In his report in April, Gallagher rebuked the administration for low-balling.
“DIA has a tendency to exclude from the public discussion of the budget, directly related project elements, work and costs,” he wrote. “When added together, as of April of 2015 the total cost…to date is $721,391,732 – not the $598 million.
“This puts the project 43% over the $500 million, 2012 budget.”
Gallagher blamed the overruns on, among other things, “insufficient controls on cost-inducing changes to the project,” “a failure of oversight by DIA not having an independent construction consultant on staff,” and “flawed invoice review process to determine that all project costs have been reasonable.”
Without a final price tag from Hancock’s administration, it’s still in question whether the cost of the completed project will come in close to the $650 million that originally was budgeted for Calatrava’s far more elegant design. Also in question is whether cutting corners to the point of losing the architect and his signature rail-bridge was, in the long-term, worth it.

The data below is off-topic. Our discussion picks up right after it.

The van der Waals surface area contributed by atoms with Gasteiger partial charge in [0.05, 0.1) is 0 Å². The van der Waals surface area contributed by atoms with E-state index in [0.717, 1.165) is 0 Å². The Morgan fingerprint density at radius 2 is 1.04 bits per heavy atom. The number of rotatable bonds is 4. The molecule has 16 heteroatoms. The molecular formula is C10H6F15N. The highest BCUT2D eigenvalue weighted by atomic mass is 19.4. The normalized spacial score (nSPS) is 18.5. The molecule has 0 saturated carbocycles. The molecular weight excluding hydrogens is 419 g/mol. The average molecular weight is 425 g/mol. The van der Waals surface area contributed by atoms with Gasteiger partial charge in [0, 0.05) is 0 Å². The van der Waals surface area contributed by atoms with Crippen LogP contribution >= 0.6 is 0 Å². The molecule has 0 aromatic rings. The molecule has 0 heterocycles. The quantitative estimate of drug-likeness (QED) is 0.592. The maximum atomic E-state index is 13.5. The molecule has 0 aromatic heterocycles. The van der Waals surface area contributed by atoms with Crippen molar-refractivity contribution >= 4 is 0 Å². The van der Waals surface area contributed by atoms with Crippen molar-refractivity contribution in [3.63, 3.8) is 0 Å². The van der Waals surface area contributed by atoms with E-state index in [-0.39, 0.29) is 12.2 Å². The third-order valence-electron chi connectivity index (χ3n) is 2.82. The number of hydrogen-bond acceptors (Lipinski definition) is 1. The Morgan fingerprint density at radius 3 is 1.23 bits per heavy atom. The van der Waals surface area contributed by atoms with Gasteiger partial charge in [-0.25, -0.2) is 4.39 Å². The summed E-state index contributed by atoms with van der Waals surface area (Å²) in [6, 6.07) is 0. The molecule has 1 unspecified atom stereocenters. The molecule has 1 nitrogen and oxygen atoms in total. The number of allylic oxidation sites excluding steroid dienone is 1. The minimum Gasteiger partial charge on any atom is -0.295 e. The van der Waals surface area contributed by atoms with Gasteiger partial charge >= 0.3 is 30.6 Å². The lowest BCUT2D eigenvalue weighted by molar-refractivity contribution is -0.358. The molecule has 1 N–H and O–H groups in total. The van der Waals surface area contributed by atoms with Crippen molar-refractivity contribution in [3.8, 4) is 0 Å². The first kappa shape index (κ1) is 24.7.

The hotel since has been built out of clear glass – not the clean, wide swath of white that Calatrava envisioned. Its lines are far more blunt than Calatrava’s design so that the aerodynamicism the hotel was meant to project has been decidedly lost.
“A bird? It don’t look like a bird,” said 9-year-old Ryan Foster earlier this week, passing the soon-to-open hotel on a park-and-ride shuttle. “I see a mustache. Like grandpa’s mustache. That’s what it looks like to me.”
As for the bridge that would have served as an iconic gateway to DIA, it’s merely a good idea that never came to fruition.
Former at-large Denver Councilwoman and urban planning watchdog Susan Barnes-Gelt lauds the new hotel for keeping DIA nimble and “capable of meeting the opportunities and demands of the future.”
As a booster of the project, Barnes-Gelt says she isn’t spun up about cost overruns. Still, she has moments of wistfulness.
“My only regret?” she says. “No Calatrava bridge.”
Photo credit: Fizzybeth, Creative Commons, Flickr.